Over at Kickstarter, I wrote up a few things I learned while writing Annabel Scheme. I will also use this as an excuse to link to this great WSJ round-up of writers’ habits. Nicholson Baker’s routine is almost mystical:
Most days, Nicholson Baker rises at 4 a.m. to write at his home in South Berwick, Maine. Leaving the lights off, he sets his laptop screen to black and the text to gray, so that the darkness is uninterrupted. After a couple of hours of writing in what he calls a dreamlike state, he goes back to bed, then rises at 8:30 to edit his work.
Black screen, gray text! Stay in the dream! Actually, all of Baker’s methods are totally inventive and awesome:
He wrote his first novel, “The Mezzanine,” by dictating to a voice recorder during his commute to work. For his recent novel “The Anthologist,” a first-person narrative by a frustrated poet who’s struggling to write the introduction to a new anthology, he grew out a beard to resemble his character, put on a floppy brown hat, set up a video camera on a tripod and videotaped himself giving poetry lectures.
You know, there’s a surprising amount of voice and transcription in these snippets. For instance, Richard Powers
[…] wrote his last three novels while lying in bed, speaking to a lap-top computer with voice-recognition software.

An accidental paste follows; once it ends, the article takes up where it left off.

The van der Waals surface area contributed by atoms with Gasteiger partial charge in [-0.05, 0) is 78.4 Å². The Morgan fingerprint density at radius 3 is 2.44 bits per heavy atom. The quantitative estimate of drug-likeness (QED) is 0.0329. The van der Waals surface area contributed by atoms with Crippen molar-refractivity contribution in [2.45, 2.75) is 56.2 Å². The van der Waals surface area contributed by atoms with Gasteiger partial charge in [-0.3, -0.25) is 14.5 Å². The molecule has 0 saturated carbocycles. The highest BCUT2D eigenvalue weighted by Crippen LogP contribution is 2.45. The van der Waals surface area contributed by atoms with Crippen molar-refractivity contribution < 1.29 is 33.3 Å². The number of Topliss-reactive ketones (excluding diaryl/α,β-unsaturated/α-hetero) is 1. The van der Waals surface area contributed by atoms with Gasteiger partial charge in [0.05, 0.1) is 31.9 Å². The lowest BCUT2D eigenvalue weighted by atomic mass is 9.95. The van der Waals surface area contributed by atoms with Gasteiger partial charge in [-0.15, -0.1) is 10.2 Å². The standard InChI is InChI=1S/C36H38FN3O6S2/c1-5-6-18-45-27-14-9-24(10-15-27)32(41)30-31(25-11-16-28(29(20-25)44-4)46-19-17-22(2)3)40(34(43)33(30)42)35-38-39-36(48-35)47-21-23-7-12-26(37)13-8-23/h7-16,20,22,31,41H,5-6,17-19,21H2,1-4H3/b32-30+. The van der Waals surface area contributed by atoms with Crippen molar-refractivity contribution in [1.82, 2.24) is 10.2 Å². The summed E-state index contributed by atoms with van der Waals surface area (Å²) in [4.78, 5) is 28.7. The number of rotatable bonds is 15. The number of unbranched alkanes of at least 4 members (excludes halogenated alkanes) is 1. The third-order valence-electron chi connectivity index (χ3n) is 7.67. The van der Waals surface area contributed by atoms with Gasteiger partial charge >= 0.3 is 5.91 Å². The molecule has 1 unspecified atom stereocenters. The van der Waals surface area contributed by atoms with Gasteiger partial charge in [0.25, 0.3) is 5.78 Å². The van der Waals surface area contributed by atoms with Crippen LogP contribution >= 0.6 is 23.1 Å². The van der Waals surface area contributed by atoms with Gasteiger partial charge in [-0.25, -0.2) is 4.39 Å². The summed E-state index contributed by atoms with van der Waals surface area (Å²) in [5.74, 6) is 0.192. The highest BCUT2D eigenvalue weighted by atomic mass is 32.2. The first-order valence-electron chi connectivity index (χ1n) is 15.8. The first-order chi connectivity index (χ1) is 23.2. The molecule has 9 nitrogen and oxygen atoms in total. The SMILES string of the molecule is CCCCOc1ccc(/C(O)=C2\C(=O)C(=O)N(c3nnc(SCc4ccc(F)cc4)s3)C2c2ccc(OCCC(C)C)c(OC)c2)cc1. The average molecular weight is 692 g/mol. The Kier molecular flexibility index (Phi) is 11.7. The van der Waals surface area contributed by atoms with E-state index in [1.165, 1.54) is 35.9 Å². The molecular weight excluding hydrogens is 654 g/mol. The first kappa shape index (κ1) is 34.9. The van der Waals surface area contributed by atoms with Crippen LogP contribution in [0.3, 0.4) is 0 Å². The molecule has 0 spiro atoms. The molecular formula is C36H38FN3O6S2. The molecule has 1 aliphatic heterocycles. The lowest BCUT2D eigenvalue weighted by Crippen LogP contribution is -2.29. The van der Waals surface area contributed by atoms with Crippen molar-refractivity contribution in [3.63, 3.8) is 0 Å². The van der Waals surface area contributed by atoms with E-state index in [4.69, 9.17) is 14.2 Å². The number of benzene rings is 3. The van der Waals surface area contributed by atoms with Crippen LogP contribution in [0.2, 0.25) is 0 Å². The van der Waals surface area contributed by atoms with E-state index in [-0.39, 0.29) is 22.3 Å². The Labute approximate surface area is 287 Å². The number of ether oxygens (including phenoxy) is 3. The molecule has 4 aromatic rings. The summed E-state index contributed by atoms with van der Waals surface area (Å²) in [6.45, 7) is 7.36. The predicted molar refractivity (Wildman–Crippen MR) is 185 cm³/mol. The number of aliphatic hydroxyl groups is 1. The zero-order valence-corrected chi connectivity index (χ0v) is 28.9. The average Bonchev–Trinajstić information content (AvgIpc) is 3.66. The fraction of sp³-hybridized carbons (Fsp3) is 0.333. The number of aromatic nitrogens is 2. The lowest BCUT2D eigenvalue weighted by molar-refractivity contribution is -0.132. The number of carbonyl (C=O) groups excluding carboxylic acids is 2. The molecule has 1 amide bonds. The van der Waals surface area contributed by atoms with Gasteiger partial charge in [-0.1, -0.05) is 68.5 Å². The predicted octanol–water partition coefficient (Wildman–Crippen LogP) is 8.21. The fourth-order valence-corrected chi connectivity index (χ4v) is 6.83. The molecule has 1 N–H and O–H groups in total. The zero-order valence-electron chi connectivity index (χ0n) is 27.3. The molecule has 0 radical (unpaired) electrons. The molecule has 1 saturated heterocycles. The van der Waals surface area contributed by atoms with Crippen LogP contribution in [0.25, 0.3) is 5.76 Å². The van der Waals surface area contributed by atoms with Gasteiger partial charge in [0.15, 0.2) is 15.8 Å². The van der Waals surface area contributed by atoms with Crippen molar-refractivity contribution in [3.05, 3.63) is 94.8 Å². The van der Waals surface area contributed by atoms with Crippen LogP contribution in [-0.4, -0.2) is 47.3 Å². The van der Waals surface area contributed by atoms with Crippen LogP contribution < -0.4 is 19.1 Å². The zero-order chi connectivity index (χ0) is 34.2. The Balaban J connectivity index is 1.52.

I need to try this… because it sounds like torture. I think I write very graphically—I think about how words appear, how they’re laid out. Often I’ll consider a sentence and realize the problem is that it just doesn’t look right.
Partially it’s habit, but partially it’s a deeper conviction about how words work on the page. Yeah sure, the natural rhythm of the human voice is great—but when we read, we don’t speak the words in our head. (Most of us don’t.) Words on the page (or the screen) get processed in a different way. It’s faster, flightier, nonlinear. There’s a buffer that’s always looking ahead and looking back, trying to recognize whole chunks of language at a time. All together, it’s very different from listening to someone speak.
So, truth be told, I’m a little suspicious of the writing-by-dictation strategy. Although that doesn’t mean I’m not going to dress up as a character and give fake lectures at some point.